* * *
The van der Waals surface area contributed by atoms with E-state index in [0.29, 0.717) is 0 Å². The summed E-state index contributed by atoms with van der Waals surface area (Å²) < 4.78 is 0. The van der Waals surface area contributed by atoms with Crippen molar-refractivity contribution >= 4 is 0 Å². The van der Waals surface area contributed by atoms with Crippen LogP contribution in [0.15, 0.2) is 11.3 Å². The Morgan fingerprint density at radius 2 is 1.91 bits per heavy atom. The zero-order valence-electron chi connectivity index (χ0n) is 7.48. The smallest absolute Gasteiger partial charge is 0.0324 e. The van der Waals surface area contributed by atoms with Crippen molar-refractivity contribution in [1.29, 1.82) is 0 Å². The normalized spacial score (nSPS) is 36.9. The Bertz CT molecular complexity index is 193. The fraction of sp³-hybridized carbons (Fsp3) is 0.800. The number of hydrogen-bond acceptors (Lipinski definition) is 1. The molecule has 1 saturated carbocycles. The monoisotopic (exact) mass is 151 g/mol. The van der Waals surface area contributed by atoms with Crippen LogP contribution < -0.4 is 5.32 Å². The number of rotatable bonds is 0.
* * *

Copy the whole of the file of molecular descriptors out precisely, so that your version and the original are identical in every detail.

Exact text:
The van der Waals surface area contributed by atoms with E-state index in [0.29, 0.717) is 0 Å². The summed E-state index contributed by atoms with van der Waals surface area (Å²) < 4.78 is 0. The van der Waals surface area contributed by atoms with Crippen molar-refractivity contribution >= 4 is 0 Å². The van der Waals surface area contributed by atoms with Crippen LogP contribution in [0.15, 0.2) is 11.3 Å². The Morgan fingerprint density at radius 2 is 1.91 bits per heavy atom. The zero-order valence-electron chi connectivity index (χ0n) is 7.48. The smallest absolute Gasteiger partial charge is 0.0324 e. The van der Waals surface area contributed by atoms with Crippen molar-refractivity contribution in [1.29, 1.82) is 0 Å². The normalized spacial score (nSPS) is 36.9. The Bertz CT molecular complexity index is 193. The fraction of sp³-hybridized carbons (Fsp3) is 0.800. The number of hydrogen-bond acceptors (Lipinski definition) is 1. The molecule has 1 saturated carbocycles. The monoisotopic (exact) mass is 151 g/mol. The van der Waals surface area contributed by atoms with Crippen LogP contribution < -0.4 is 5.32 Å². The number of rotatable bonds is 0.